need frogs for outdoor pond

Asked February 7, 2018, 6:18 PM EST

Where can I buy native tadpoles for my outdoor pond and support frogs?

Clackamas County Oregon frogs

4 Responses

Thank you for your question. Unfortunately under Division 44 Protected Wildlife, Holding and Propagating Rules, it is illegal to buy or sell native wildlife.

Tell me a little more about your pond. How big is it and how deep is it? Does it have a running stream that spills into it? How long have you had your pond? Do you have vegetation in the pond and/or around it? Can you hear Pacific Chorus Frogs (tree frogs) calling near you? Attach a photo of your pond if possible.


I probably shouldn't have called it a "pond." It's just a tiny 2ft x 2ft x 2ft plastic tub in the ground, next to my water fountain. I found a tree frog in the water fountain and put him in the "pond" I dug for him. But was told they jump away, but if you add tadpoles they always come back. So I was trying to get tadpoles because I love the way the frogs sound at night. Didn't realize you can't buy any. How are we supposed to help the frog population if people don't raise native frogs for sale?

To answer your question, step one is to educate ourselves. Just by asking this question, you are helping native frogs. Kudos!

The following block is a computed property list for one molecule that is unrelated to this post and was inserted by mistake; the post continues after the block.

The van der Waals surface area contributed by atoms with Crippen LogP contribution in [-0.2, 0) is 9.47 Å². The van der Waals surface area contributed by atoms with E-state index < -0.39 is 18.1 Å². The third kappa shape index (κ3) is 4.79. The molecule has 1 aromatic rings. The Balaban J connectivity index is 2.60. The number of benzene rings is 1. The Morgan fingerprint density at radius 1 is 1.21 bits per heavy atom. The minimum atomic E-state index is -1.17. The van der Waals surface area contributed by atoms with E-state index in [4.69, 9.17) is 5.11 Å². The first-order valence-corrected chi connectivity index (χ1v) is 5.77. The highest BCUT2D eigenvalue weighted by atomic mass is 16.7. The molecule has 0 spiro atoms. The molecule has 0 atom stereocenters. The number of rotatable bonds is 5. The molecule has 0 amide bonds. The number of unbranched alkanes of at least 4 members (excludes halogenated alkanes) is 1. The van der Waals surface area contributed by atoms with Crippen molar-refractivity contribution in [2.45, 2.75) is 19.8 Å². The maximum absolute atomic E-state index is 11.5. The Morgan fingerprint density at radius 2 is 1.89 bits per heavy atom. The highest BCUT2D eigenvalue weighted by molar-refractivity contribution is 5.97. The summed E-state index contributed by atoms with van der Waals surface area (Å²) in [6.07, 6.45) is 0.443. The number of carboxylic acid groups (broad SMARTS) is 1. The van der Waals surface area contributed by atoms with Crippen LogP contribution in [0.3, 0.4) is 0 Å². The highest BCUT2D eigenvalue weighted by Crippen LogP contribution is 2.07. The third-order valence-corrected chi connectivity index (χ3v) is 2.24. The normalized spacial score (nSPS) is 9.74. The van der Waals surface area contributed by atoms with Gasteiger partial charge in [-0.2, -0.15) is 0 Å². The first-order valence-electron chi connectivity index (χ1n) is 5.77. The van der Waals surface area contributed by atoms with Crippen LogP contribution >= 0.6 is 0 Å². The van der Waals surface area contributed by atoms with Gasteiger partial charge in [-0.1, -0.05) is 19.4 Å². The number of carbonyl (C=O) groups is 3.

Here are the next three major steps you can take to help native frogs:

1. Habitat loss is the major cause of the decline in native fauna including frogs. You can help by creating habitat they like. OSU has a great publication about building a simple pond. http://extension.oregonstate.edu/gardening/how-build-simple-pond-native-frogs In addition if you plant more cover for them to hide in such as plants, logs, rock piles etc. they will be happier. Tree frogs (Pseudacris regilla) are not 'pond frogs' and they only use ponds for breeding The rest of the time they hang out on dry land looking for food. So placing the tree frog into your pond only annoyed it and it crawled back out to dry land where it wanted to be in the first place.

2. Use less pesticides in your garden. Pesticides that kill insects (insecticides) deplete the food sources that tree frogs need to survive. In addition many pesticides directly harm amphibians if it comes into contact with their skin.

Here is a publication from the University of Wisconsin Extension that gives a hint of the dangers of pesticides: https://www.uwsp.edu/cnr-ap/clue/Documents/Ag/HowPesticidesAffectFrogsAndPeople.pdf

3. Leave frogs alone... they know what's best for them. Many well meaning people try to move frogs from one location to another. The simple fact is most animals that are moved, even a few miles die. They are adapted to the microclimate they naturally occur in. In addition, moving animals around spreads disease. This is why it is a bad idea and illegal to buy and sell native fauna.

In your specific case, you found a frog in your garden which means it is happy there. In addition, if there is one there are more. Put some plants in your pond so they have a place to attach their eggs masses, add plants near the edge of the pond for cover and in a year or two you just might find them breeding in your garden.

As for the advice that if you get tadpoles they will stay; I am sure the person who told you that was well-meaning. But stick to research based information.

Thanks for caring so much about frogs.

Great info. I’ll buy some plants for the pond and put out hiding places too. I don’t have much hope for frogs and now I hear even insects are going extinct, the human population will destroy the planet. Thank you!